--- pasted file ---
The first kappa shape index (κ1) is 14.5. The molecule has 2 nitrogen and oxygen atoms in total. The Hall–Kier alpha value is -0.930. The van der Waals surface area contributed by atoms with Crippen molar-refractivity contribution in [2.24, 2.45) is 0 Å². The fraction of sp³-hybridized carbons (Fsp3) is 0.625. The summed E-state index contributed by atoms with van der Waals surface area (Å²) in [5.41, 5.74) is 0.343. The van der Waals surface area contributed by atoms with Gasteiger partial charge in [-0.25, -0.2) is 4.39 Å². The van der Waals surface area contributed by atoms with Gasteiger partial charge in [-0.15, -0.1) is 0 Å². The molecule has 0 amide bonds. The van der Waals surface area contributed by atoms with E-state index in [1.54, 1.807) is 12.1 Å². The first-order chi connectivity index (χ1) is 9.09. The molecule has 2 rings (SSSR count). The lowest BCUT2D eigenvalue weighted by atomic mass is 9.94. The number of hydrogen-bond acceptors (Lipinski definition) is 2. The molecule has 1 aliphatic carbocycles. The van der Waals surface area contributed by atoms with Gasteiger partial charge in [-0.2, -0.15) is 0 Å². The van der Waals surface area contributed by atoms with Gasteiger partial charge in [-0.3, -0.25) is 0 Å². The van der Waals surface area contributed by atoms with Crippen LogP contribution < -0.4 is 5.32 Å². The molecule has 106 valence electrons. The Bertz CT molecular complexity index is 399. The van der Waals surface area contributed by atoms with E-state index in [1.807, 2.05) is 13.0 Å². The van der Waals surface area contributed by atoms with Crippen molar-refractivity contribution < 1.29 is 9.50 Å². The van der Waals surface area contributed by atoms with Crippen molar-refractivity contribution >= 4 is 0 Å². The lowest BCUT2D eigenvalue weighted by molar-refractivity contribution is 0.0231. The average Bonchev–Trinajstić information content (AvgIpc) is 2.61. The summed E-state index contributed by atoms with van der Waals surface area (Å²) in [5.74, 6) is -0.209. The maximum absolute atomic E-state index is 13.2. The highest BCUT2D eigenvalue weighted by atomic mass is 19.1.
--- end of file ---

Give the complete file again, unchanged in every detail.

The first kappa shape index (κ1) is 14.5. The molecule has 2 nitrogen and oxygen atoms in total. The Hall–Kier alpha value is -0.930. The van der Waals surface area contributed by atoms with Crippen molar-refractivity contribution in [2.24, 2.45) is 0 Å². The fraction of sp³-hybridized carbons (Fsp3) is 0.625. The summed E-state index contributed by atoms with van der Waals surface area (Å²) in [5.41, 5.74) is 0.343. The van der Waals surface area contributed by atoms with Gasteiger partial charge in [-0.25, -0.2) is 4.39 Å². The van der Waals surface area contributed by atoms with Gasteiger partial charge in [-0.15, -0.1) is 0 Å². The molecule has 0 amide bonds. The van der Waals surface area contributed by atoms with E-state index in [1.54, 1.807) is 12.1 Å². The first-order chi connectivity index (χ1) is 9.09. The molecule has 2 rings (SSSR count). The lowest BCUT2D eigenvalue weighted by atomic mass is 9.94. The number of hydrogen-bond acceptors (Lipinski definition) is 2. The molecule has 1 aliphatic carbocycles. The van der Waals surface area contributed by atoms with Gasteiger partial charge in [-0.2, -0.15) is 0 Å². The van der Waals surface area contributed by atoms with Gasteiger partial charge in [-0.3, -0.25) is 0 Å². The van der Waals surface area contributed by atoms with Crippen LogP contribution < -0.4 is 5.32 Å². The molecule has 106 valence electrons. The Bertz CT molecular complexity index is 399. The van der Waals surface area contributed by atoms with E-state index in [1.807, 2.05) is 13.0 Å². The van der Waals surface area contributed by atoms with Crippen molar-refractivity contribution < 1.29 is 9.50 Å². The van der Waals surface area contributed by atoms with Crippen molar-refractivity contribution >= 4 is 0 Å². The lowest BCUT2D eigenvalue weighted by molar-refractivity contribution is 0.0231. The average Bonchev–Trinajstić information content (AvgIpc) is 2.61. The summed E-state index contributed by atoms with van der Waals surface area (Å²) in [5.74, 6) is -0.209. The maximum absolute atomic E-state index is 13.2. The highest BCUT2D eigenvalue weighted by atomic mass is 19.1.